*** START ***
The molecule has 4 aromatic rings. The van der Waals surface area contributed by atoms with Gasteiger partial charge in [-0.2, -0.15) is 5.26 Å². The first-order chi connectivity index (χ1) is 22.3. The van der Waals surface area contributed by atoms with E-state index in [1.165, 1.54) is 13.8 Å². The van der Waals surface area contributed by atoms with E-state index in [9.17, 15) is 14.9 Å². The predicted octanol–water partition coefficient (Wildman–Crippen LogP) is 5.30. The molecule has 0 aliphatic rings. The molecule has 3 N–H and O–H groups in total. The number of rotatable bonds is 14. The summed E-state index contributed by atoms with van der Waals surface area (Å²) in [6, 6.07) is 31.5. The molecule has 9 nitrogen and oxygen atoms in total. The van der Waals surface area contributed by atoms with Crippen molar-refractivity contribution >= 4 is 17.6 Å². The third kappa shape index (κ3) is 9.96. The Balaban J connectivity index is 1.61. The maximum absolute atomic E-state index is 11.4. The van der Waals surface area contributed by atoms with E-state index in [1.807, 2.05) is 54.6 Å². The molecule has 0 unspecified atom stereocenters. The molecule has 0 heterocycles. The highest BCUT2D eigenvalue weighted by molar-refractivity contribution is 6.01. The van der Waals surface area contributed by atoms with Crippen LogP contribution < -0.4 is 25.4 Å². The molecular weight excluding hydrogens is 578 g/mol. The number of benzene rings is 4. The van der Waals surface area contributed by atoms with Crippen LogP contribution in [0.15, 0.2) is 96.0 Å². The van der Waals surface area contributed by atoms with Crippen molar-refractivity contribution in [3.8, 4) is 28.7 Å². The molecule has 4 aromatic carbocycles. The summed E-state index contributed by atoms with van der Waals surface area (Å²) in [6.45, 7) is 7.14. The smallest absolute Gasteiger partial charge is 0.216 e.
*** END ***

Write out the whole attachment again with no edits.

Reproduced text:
The molecule has 4 aromatic rings. The van der Waals surface area contributed by atoms with Gasteiger partial charge in [-0.2, -0.15) is 5.26 Å². The first-order chi connectivity index (χ1) is 22.3. The van der Waals surface area contributed by atoms with E-state index in [1.165, 1.54) is 13.8 Å². The van der Waals surface area contributed by atoms with E-state index in [9.17, 15) is 14.9 Å². The predicted octanol–water partition coefficient (Wildman–Crippen LogP) is 5.30. The molecule has 0 aliphatic rings. The molecule has 3 N–H and O–H groups in total. The number of rotatable bonds is 14. The summed E-state index contributed by atoms with van der Waals surface area (Å²) in [6, 6.07) is 31.5. The molecule has 9 nitrogen and oxygen atoms in total. The van der Waals surface area contributed by atoms with Crippen molar-refractivity contribution >= 4 is 17.6 Å². The third kappa shape index (κ3) is 9.96. The Balaban J connectivity index is 1.61. The maximum absolute atomic E-state index is 11.4. The van der Waals surface area contributed by atoms with E-state index in [1.807, 2.05) is 54.6 Å². The molecule has 0 unspecified atom stereocenters. The molecule has 0 heterocycles. The highest BCUT2D eigenvalue weighted by molar-refractivity contribution is 6.01. The van der Waals surface area contributed by atoms with Crippen LogP contribution < -0.4 is 25.4 Å². The molecular weight excluding hydrogens is 578 g/mol. The number of benzene rings is 4. The van der Waals surface area contributed by atoms with Crippen LogP contribution in [0.15, 0.2) is 96.0 Å². The van der Waals surface area contributed by atoms with Crippen molar-refractivity contribution in [3.8, 4) is 28.7 Å². The molecule has 4 aromatic carbocycles. The summed E-state index contributed by atoms with van der Waals surface area (Å²) in [6.45, 7) is 7.14. The smallest absolute Gasteiger partial charge is 0.216 e.